Color, 2000, 92 mins.

Directed by Geoffrey Wright

Starring Brittany Murphy, Michael Biehn, Jay Mohr, Candy Clark, Gabriel Mann, Joe Inscoe / Written by Ken Selden / Music by Walter Werzowa / Cinematography by Anthony B. Richmond

Format: DVD - USA (MSRP $24.98)

Letterboxed (1.85:1) (16x9 enhanced) / Dolby Digital 2.0 Surround

As if we didn't already know that studios have completely lost any idea how to handle a horror film, USA dropped the ball by sending two worthy, witty, gore-filled entries straight to video while cruddy Scream knockoffs populate the multiplexes. While neither are classics by any stretch, Cherry Falls and Terror Tract make for a solid evening of creepy viewing and could have been quite successful had they been released in a more permissive age.

First up is Cherry Falls, the controversial American debut for critic turned director Geoffrey Wright (Romper Stomper). Essentially a reversal of the promiscuity equals death mantra of '80s slasher films, this isn't exactly a spoof; in fact, it somehow manages to capture the exact atmosphere of films like My Bloody Valentine and He Knows You're Alone, which may seem alien to entire generations of horror fans. In the opening sequence, a young virginal pair of teens preparing to go all the way find their plans interrupted by a knife-wiedling assailant outside their car. The case is handled by Sheriff Marken (Michael Biehn), whose daughter, Jody (Clueless' Brittany Murphy), goes to the victims' high school. The English teacher, Mr. Marliston (Jay Mohr), tries to help the students cope with the tragedy, which is quickly followed by another brutal slaying. The murders are all connected by one element: the word "virgin" carved into the victims' flesh. Soon Jody has a close encounter with the maniac, apparently a gaunt woman with long black, gray-streaked hair. When word breaks out across the school about the killer's modus operandi, the students come up with a novel, perverse method of removing themselves from consideration as the next victims.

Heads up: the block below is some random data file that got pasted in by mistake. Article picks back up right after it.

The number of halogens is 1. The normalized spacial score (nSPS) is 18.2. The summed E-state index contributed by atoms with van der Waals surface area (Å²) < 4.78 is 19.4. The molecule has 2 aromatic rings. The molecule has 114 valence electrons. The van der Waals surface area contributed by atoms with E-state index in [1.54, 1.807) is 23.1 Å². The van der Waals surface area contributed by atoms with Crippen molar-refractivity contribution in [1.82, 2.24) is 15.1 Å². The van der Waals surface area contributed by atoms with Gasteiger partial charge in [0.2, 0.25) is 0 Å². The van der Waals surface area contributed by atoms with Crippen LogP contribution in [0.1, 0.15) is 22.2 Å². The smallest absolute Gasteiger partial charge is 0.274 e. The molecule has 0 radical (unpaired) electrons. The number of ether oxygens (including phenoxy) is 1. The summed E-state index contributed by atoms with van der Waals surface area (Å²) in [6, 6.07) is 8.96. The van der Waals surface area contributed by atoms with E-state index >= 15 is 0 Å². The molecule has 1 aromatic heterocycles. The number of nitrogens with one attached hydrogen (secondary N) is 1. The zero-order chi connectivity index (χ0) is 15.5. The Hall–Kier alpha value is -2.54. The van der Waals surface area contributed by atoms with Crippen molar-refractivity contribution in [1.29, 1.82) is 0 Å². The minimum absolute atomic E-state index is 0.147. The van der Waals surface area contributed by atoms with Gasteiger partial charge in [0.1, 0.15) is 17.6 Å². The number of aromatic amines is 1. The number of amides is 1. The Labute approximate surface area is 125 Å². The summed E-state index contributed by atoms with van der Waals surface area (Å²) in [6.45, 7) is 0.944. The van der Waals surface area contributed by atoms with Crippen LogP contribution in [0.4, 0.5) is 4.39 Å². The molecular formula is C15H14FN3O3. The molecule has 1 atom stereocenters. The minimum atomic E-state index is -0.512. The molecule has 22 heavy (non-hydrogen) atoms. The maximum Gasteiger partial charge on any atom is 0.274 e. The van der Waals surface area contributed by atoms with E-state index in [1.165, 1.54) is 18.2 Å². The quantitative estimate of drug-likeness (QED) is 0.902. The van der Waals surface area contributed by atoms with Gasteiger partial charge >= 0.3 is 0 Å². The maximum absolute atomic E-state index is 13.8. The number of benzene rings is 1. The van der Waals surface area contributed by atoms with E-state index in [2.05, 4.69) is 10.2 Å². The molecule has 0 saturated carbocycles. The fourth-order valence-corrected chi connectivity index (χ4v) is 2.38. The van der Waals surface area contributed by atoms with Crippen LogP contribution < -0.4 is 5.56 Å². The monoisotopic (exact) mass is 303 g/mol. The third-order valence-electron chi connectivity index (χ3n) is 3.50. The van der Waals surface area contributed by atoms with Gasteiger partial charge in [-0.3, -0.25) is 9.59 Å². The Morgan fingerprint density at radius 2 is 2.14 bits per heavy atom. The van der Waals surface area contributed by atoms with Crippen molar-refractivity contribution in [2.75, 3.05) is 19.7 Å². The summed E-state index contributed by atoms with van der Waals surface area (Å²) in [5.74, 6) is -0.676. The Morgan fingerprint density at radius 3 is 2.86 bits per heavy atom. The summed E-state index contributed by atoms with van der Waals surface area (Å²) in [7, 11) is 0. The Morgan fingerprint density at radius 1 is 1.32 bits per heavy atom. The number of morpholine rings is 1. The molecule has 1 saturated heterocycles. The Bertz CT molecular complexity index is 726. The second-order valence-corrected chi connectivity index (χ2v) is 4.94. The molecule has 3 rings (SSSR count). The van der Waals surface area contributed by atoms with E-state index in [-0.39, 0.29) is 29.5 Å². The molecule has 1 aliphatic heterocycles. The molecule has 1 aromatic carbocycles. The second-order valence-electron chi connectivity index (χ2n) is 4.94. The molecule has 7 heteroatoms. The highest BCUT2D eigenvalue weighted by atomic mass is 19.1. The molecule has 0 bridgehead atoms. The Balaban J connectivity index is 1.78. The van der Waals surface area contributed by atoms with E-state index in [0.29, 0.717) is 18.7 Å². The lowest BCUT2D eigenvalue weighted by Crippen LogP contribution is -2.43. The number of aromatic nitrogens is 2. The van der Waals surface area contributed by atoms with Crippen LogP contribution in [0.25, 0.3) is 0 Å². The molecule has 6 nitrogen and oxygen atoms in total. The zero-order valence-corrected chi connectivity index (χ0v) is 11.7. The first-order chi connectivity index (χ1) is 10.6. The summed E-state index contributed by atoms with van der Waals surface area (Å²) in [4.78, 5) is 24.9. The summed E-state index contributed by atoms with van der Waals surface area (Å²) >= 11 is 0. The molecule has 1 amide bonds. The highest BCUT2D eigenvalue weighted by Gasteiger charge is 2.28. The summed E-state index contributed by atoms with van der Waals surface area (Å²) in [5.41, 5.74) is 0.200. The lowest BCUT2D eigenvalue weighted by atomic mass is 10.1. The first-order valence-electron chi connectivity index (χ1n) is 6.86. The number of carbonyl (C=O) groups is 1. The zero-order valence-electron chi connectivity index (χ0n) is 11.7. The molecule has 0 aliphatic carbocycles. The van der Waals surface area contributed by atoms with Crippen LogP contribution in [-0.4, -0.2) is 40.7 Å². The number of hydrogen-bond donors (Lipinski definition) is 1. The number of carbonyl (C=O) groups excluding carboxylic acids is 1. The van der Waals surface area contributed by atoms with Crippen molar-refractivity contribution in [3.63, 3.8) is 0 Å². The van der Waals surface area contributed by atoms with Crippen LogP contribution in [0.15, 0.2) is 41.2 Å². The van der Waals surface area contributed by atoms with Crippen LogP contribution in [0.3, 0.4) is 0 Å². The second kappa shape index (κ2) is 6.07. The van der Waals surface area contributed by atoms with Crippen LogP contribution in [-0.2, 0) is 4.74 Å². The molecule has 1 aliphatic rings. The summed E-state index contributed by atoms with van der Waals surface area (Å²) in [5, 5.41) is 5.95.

Originally slated for a 2000 theatrical release, Cherry Falls became a major problem for USA after it was repeatedly slapped with an NC-17 rating. Rumours abounded on the Internet about graphic footage supposedly removed during the ratings submission process; even worse, after countless aborted theatrical dates, the film finally showed up first in America on the USA Network in an incoherent, butchered version devoid of almost all bloodshed. At least Cherry Falls has other strengths, such as Wright's strong visual sense, an engaging central performance from Murphy, and a habit of throwing in strange, kinky grace notes in the least expected sequences, such as a toe fetish semi-sex scene and the unforgettable exclamation, "It's a hymen holocaust!" On the other hand, the killer's identity comes as no surprise whatsoever, though at least it does offer a bizarre visual punchline.

When USA ran a test screening of the film immediately before its first MPAA submission, Cherry Falls was not drastically different from the version ultimately used for the DVD. Primarily this R-rated cut subtitutes some alternate shots during a few brutal flashes of violence; for example, an early series of subliminal flashes depicting a young girl being crucified to a tree replaces a gruesome close up of her wrists being nailed with a different shot of her screaming instead. Fleeting trims amouting to only a few seconds in total were performed on the discovery of another body "overhead" and during the climactic assault, while the opening murder features some awkward frame skipping to soften the scene's impact. In short, the differences are marginal at best and hardly justify the fracas raised about the NC-17 rating.